Nadia Power has called for the conversation regarding racism to continue, and the Irish 800m champion has encouraged people to ask questions as a way of educating themselves on the subject.
The Templeogue native, who secured bronze at the 2019 Under-23 European Championships, has said that she has never experienced racism in sport, however, she has been subject to some abuse growing up in Ireland.
Power said that she has been lucky in life in that the abuse has been limited, however, she felt the need to stand up for her fellow Irish team-mate Gina Akpe Moses, who recently spoke out regarding being constantly questioned, 'why is there a black girl on the Irish team?'.
"Luckily, in sport anyway, I have never directly faced any racism," said Power, speaking on 2fm's Game On. "But outside of sport, I have faced a little bit and had racial slurs shouted at me.
"It’s something that I am self-conscious of and I am aware people comment on, and I’m expecting at some point it might be an issue with me.
"A lot of people are realising that the problem is worse than we thought, and I think I am lucky that I haven’t experienced that much in Ireland.
"But I wonder is that because I have one Irish parent, so that is frustrating for me because, why should I be treated differently to Gina as we are both Irish?"
Given that my Mother has had to warn me to avoid looking at the comments under pictures or articles where i'm wearing an Irish vest, i’m very grateful this article was written— Nadia Power (@NadiaPower6) May 31, 2020
Thanks @GinaAkpeMoses & @offtheball for sharing🖤 https://t.co/6FaYlHhke5
The sporting world have proved, perhaps, more vocal than usual this week, following mass worldwide Black Lives Matter protests following the death of George Floyd in America.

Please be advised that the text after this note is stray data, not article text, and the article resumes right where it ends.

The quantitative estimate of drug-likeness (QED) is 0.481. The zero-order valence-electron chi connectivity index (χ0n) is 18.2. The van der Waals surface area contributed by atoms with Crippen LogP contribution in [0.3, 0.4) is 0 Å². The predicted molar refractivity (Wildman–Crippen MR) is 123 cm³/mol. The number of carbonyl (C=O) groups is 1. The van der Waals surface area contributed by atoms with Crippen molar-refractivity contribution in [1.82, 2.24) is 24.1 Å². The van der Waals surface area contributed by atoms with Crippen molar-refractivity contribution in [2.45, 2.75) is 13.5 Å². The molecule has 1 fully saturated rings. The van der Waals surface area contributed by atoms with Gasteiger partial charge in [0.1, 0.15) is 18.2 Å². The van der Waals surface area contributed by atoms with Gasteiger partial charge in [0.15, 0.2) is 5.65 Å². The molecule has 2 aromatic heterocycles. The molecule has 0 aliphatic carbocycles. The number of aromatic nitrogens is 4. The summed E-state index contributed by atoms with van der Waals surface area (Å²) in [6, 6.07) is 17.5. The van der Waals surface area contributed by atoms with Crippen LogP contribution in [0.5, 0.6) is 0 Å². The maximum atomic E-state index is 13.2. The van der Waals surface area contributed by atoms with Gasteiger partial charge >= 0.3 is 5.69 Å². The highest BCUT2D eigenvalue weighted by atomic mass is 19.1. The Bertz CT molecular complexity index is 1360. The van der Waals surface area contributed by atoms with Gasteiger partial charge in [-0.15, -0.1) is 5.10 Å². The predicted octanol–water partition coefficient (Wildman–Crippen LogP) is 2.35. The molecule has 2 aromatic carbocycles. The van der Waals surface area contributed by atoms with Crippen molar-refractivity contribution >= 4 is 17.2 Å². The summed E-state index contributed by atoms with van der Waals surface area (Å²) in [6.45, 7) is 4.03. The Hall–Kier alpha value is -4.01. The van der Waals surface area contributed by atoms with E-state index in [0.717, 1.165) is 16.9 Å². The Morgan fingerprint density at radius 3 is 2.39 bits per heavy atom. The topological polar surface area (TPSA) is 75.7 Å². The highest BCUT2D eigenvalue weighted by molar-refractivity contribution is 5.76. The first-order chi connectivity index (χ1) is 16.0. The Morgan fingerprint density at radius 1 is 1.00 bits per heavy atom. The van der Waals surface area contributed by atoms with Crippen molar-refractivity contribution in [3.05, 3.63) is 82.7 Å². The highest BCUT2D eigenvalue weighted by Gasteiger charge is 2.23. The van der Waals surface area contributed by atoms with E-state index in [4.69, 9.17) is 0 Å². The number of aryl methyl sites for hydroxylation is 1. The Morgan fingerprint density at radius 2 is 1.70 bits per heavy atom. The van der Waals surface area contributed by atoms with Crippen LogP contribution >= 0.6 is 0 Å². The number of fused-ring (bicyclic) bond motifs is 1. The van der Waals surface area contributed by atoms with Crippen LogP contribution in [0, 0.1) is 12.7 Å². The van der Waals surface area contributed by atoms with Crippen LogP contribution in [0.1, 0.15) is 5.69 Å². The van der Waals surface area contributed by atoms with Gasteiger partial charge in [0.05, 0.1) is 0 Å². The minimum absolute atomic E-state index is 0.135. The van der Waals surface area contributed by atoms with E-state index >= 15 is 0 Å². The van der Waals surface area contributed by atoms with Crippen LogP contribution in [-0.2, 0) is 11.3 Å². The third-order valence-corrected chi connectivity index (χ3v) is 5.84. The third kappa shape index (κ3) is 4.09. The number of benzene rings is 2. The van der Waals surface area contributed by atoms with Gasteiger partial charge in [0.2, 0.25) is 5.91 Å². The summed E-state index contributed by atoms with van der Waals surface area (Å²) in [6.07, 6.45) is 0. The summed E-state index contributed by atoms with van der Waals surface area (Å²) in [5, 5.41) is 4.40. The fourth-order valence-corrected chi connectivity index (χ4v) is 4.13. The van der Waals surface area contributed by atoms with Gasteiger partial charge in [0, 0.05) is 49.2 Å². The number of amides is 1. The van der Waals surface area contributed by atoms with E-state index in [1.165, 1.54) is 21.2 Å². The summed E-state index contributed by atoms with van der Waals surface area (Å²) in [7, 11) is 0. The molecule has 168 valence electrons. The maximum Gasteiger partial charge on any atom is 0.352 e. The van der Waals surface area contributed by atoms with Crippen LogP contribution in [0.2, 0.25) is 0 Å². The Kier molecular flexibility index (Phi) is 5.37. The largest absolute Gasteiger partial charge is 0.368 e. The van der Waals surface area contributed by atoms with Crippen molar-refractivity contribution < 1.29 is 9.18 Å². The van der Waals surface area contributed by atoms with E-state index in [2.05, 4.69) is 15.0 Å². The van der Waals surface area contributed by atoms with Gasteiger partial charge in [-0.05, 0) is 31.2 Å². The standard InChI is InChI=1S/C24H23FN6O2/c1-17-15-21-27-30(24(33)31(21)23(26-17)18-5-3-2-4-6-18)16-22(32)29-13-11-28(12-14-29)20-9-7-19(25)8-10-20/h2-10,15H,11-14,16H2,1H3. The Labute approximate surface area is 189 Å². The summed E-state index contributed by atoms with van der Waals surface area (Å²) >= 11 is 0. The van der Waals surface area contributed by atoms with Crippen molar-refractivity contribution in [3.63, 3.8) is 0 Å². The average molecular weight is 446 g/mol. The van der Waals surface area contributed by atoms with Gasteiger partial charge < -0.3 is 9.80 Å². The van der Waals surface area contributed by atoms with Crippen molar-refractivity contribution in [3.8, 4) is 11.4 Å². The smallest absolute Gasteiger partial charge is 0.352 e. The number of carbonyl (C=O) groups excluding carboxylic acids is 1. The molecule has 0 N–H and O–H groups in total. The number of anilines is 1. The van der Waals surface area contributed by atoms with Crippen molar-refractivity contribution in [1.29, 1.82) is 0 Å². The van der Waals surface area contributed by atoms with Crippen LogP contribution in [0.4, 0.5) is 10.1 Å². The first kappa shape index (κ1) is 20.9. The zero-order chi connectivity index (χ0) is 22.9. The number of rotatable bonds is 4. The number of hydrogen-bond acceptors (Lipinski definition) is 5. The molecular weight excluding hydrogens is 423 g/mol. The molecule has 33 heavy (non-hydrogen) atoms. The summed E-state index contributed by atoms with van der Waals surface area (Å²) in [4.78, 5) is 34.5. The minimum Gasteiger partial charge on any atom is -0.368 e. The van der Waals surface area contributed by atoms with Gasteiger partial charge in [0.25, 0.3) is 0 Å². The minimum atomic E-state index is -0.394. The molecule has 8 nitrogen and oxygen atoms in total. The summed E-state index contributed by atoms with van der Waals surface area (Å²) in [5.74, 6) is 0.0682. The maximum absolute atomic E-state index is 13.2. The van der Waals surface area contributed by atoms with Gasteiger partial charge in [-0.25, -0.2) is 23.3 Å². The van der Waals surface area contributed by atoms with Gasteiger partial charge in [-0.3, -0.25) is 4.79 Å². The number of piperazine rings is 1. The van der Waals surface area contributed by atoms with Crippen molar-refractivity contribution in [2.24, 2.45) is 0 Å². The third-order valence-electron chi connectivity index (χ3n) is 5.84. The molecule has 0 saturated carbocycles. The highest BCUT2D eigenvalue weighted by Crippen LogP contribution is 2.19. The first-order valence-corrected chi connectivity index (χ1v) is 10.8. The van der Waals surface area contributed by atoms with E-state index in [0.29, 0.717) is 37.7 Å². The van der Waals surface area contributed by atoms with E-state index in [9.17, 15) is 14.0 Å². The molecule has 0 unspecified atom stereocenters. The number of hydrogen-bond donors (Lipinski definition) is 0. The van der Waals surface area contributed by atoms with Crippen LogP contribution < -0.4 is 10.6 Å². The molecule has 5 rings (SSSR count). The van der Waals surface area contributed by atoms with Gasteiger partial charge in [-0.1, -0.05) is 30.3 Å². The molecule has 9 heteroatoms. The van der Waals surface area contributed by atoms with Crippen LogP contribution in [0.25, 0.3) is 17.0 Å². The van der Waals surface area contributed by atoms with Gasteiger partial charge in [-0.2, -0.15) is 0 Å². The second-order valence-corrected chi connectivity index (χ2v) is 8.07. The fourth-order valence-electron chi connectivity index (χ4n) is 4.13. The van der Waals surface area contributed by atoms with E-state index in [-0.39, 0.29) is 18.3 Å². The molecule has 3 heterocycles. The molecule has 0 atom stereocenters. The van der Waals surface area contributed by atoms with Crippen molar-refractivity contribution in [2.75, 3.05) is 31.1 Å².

And Power wants the conversation to continue beyond this week, which she believes will help address the matter in both sport and society.
"It has been so empowering seeing people care. And it seems to have gone a bit further now and people want to do something about it, so I am really hopeful for the future.
"That’s why I was so eager to retweet that article because it is an elephant in the room as we have all seen the comments and we have all seen racism in sport and outside, so let’s talk about it and have a conversation and see how we can all do better."
And 22-year-old DCU student, Power, believes that it is better for people to say things that are on their mind, even if they are unsure if they are the right things to say, as long as they are making an effort to learn about the issue.
"If you are making an honest effort to educate yourself and kind of [say to yourself] 'have I done anything in the past or should I be doing more to stand up to it in the future?’, we can all be happy with that.
"And people shouldn’t be afraid to say something if their heart is in the right place, and they just want to learn.
"And like they are saying on the internet this week, people need to be more that just not racist, but be actively anti-racist, I think that would be positive."
Power also spoke about her disappointing experience as a scholarship athlete in America, training during the lockdown and her hopes for the Tokyo Olympic Games.
Listen to the full Nadia Power interview